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    As of March 2022, HardenedBSD does this by default for the entire OS userland ecosystem (the OS itself and 33,000+ packages). We’ve only had to disable auto-var-init-to-zero for a small subset of packages.

    Applying to the kernel will require more research, but is on the roadmap.

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      Can you share any details on why you’ve had to disable it for some packages? Is it performance concerns? Buggy software relying on uninitialised variables to be non-zero?

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        I can’t speak for u/lattera but in my experience the big carve out/exception is code that has “large” stack allocated arrays where the compiler is unable to avoid large pre-zeroing of values that will otherwise be initialized. It’s really easy to see

        int a[1000]
        for (int j = 0; I j< 1000; j++) a[j]=0;
        

        but for example

        int a[1000]; f(a, 1000);

        Should the compiler initialize a? clang (and I assume gcc) know the existence and semantics of bzero, memset, etc so can both treat that as a call the initializes a, but if you have a bunch of code that has large amounts of on stack data that has less trivial initializing logic, then it becomes much harder (esp. in C/C++)

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      The thing I’d really like to see added to C++ here is a mechanism for communicating the fact that the memory is initialised to zero to the constructor. This probably doesn’t have much impact for stack allocations, but if you mmap a few MiBs of memory (guaranteed zero and lazily committed) and then placement new into it (or use mmap in a custom operator new for the class) with a large class containing an array of integers or pointers, then the compiler will synthesise a constructor that zeroes the array (slowly, causing CoW faults on all of it). If you want to use a constructor to set any of the fields, the others get default initialised. If you could have an overload of the constructor for construct into zeroed memory then that would be a huge improvement.

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        Can data-flow analysis help find these cases? It would be weird to have the compiler turn your constructor into two constructors, one of which assumes zero’d memory and one of which doesn’t, but it does seem the sort of thing a compiler is better at than a hunam.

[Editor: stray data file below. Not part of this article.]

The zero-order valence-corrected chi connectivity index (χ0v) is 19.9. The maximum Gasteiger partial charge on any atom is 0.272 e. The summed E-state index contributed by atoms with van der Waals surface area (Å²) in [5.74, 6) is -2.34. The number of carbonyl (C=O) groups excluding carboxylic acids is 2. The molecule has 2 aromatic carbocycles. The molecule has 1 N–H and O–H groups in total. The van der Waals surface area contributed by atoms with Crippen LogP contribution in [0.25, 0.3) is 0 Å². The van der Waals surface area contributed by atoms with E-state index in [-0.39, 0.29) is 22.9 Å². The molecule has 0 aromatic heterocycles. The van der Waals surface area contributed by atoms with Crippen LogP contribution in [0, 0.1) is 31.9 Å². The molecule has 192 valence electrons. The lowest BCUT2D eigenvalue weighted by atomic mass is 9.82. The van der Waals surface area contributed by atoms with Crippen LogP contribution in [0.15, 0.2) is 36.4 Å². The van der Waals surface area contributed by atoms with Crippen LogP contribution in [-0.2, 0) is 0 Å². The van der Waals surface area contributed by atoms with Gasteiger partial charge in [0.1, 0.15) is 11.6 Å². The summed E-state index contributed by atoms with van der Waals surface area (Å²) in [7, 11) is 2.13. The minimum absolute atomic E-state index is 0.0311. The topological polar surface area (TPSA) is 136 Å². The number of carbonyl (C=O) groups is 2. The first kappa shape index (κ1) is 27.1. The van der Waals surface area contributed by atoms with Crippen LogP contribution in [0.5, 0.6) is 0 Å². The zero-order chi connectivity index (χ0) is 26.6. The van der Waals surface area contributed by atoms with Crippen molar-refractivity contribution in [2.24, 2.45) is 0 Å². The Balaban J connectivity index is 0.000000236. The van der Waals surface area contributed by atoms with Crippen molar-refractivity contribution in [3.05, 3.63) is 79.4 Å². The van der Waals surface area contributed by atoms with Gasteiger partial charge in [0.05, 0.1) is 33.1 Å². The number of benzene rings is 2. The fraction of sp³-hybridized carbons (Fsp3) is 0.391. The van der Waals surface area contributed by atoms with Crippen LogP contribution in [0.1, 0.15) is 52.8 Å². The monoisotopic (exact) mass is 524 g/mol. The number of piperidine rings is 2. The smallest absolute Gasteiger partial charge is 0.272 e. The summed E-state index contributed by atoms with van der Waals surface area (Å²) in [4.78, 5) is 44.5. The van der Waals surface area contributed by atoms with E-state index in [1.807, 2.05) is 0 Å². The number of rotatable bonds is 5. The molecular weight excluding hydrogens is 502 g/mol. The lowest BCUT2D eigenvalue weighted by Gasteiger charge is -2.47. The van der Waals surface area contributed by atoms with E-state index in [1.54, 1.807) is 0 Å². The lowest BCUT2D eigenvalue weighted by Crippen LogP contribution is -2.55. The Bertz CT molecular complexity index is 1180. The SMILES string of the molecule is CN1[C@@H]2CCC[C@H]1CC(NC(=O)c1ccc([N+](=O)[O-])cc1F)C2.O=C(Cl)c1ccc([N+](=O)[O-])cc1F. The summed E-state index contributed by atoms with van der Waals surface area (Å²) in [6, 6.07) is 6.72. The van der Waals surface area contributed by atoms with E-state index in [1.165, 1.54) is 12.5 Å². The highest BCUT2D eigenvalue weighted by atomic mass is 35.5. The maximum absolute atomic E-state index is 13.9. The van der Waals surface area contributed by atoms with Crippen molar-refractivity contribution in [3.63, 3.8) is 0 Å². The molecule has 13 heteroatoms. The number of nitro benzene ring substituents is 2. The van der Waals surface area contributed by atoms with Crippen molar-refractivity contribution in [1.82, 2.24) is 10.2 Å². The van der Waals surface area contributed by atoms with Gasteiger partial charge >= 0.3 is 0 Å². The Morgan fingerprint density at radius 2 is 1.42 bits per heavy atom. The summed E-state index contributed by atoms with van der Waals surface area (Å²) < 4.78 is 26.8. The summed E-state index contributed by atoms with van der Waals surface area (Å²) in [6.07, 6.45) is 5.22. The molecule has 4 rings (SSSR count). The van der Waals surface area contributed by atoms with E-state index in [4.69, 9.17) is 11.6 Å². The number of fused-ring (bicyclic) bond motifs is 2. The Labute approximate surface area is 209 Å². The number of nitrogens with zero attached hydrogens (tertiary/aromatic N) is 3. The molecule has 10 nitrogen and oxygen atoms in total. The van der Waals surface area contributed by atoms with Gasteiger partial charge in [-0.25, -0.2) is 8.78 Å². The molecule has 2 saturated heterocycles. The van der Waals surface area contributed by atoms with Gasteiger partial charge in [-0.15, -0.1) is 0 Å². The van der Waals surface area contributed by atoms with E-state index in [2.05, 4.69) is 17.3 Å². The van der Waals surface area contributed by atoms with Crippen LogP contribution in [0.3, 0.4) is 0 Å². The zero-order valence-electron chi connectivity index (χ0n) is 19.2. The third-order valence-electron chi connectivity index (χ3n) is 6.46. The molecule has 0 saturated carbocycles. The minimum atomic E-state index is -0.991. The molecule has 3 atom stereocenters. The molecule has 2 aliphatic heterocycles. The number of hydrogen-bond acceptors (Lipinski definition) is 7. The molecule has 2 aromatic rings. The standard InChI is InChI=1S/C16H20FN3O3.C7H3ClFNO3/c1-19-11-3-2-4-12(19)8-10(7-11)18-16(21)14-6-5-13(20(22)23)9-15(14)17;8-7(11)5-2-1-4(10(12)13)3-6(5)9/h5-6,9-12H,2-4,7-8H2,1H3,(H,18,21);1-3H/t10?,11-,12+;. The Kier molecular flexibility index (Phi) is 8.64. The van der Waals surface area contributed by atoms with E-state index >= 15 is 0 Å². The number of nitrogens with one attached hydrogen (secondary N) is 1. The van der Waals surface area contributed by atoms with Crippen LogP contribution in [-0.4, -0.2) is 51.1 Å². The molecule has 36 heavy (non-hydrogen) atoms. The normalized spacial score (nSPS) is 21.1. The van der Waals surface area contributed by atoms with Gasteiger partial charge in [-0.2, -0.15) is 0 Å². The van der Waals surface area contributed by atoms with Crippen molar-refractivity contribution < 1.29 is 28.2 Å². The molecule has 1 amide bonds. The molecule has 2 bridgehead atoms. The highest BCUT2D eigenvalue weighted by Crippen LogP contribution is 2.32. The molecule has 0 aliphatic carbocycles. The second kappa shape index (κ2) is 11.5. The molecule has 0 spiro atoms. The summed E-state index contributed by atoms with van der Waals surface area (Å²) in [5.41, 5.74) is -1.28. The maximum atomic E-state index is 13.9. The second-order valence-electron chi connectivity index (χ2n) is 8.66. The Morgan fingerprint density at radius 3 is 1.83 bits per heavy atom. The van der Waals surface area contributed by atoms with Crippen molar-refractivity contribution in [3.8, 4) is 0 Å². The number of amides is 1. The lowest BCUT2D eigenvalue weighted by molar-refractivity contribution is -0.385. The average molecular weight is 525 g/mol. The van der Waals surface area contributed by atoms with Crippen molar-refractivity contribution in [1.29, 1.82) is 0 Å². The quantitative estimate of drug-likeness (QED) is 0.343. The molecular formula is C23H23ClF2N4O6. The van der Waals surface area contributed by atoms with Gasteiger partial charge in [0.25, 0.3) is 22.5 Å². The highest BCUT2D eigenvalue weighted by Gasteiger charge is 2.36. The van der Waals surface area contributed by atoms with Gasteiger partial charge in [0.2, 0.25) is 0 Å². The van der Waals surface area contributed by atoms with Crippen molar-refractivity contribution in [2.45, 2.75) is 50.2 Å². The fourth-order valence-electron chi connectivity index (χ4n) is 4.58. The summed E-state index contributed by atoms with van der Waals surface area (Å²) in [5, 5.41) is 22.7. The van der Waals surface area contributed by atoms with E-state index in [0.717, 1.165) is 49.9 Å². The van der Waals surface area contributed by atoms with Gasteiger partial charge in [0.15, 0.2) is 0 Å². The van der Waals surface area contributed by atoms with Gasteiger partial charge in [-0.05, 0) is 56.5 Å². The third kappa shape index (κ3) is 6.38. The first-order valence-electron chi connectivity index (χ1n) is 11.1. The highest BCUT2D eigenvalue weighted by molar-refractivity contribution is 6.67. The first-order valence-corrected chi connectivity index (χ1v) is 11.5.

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          The compiler could easily generate the two constructors, it just needs some mechanism for knowing which to call. The allocation function, the constructor, and the call site for both, may all be in different compilation units and so you need s9me mechanism for passing the information through this sequence.

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            Aha, that makes sense. Thanks.

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        Quite an enjoyable paper to read.

        This was implemented as an opt-in compiler flag in 2018 for LLVM [LLVMReview] and MSVC [WinKernel], and 2021 in for GCC [GCCReview]. Since then it has been deployed to:

        The OS of every desktop, laptop, and smartphone that you own;

        The web browser you’re using to read this paper;

        Many kernel extensions and userspace program in your laptop and smartphone; and

        Likely to your favorite videogame console.

        Unless of course you like esoteric devices.

        Appeals to authority so have their place. It shouldn’t be the only argument but is a nice way to show that you aren’t alone in your thinking

        Some people think that reading uninitialized stack variables is a good source of randomness to seed a random number generator, but these people are wrong [Randomness].


        I’d like to see this go through. It adds some nice correctness to the language. I think static code analysis should still warn but it is a nice fallback. Especially when C++ constructors make not initializing more normal. I think this paper presents some very clear, compelling and reliable evidence that should make this fairly easy to accept.

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          Appeals to authority so have their place. It shouldn’t be the only argument but is a nice way to show that you aren’t alone in your thinking

          This is not an “appeal to authority”. This is very basic “supporting evidence for practicality”.

          The primary argument for not initializing locals is performance. If entire OS’s (fairly performance sensitive) and browsers (about the most perf sensitive consumer facing product in widespread use. Gaming does not jit the perf metrics browser engines face) are initializing locals, then that’s a fairly good data point for “the claimed costs are not correct”. A secondary argument I’ve seen is that leaving locals uninitialized as UB allows for runtime detection of reading uninitialized memory (I am not kidding, this is a real argument for not specifying initialization, and only very very loosely reasonable).